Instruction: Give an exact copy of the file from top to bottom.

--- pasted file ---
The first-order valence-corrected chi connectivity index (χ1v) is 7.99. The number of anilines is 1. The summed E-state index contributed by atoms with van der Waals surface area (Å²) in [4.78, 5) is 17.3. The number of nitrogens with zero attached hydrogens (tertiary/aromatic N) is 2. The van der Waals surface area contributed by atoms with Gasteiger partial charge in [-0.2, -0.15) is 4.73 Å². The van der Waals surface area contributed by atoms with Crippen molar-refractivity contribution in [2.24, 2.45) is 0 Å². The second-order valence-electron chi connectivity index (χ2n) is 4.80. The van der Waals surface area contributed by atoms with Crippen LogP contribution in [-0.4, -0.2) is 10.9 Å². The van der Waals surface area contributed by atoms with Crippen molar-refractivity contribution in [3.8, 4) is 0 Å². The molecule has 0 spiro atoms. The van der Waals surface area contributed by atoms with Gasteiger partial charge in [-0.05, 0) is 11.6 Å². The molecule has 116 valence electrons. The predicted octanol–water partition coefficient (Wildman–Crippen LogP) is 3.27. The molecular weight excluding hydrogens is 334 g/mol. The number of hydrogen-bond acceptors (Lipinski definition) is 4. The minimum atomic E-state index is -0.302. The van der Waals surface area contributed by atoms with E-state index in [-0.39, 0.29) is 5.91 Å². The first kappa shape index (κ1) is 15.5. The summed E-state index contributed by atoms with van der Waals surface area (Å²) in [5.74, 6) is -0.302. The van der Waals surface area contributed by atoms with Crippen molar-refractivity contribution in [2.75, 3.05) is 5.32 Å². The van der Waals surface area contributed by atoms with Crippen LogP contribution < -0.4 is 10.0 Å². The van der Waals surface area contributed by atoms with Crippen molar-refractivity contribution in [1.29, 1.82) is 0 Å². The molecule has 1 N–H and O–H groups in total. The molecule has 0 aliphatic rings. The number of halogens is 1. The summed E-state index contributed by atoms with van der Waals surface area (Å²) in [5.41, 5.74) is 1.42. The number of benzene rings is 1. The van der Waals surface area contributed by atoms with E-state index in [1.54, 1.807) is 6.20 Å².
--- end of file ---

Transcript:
The first-order valence-corrected chi connectivity index (χ1v) is 7.99. The number of anilines is 1. The summed E-state index contributed by atoms with van der Waals surface area (Å²) in [4.78, 5) is 17.3. The number of nitrogens with zero attached hydrogens (tertiary/aromatic N) is 2. The van der Waals surface area contributed by atoms with Gasteiger partial charge in [-0.2, -0.15) is 4.73 Å². The van der Waals surface area contributed by atoms with Crippen molar-refractivity contribution in [2.24, 2.45) is 0 Å². The second-order valence-electron chi connectivity index (χ2n) is 4.80. The van der Waals surface area contributed by atoms with Crippen LogP contribution in [-0.4, -0.2) is 10.9 Å². The van der Waals surface area contributed by atoms with Crippen molar-refractivity contribution in [3.8, 4) is 0 Å². The molecule has 0 spiro atoms. The van der Waals surface area contributed by atoms with Gasteiger partial charge in [-0.05, 0) is 11.6 Å². The molecule has 116 valence electrons. The predicted octanol–water partition coefficient (Wildman–Crippen LogP) is 3.27. The molecular weight excluding hydrogens is 334 g/mol. The number of hydrogen-bond acceptors (Lipinski definition) is 4. The minimum atomic E-state index is -0.302. The van der Waals surface area contributed by atoms with E-state index in [-0.39, 0.29) is 5.91 Å². The first kappa shape index (κ1) is 15.5. The summed E-state index contributed by atoms with van der Waals surface area (Å²) in [5.74, 6) is -0.302. The van der Waals surface area contributed by atoms with Crippen molar-refractivity contribution in [2.75, 3.05) is 5.32 Å². The van der Waals surface area contributed by atoms with Crippen LogP contribution < -0.4 is 10.0 Å². The van der Waals surface area contributed by atoms with Crippen molar-refractivity contribution in [1.29, 1.82) is 0 Å². The molecule has 1 N–H and O–H groups in total. The molecule has 0 aliphatic rings. The number of halogens is 1. The summed E-state index contributed by atoms with van der Waals surface area (Å²) in [5.41, 5.74) is 1.42. The number of benzene rings is 1. The van der Waals surface area contributed by atoms with E-state index in [1.54, 1.807) is 6.20 Å².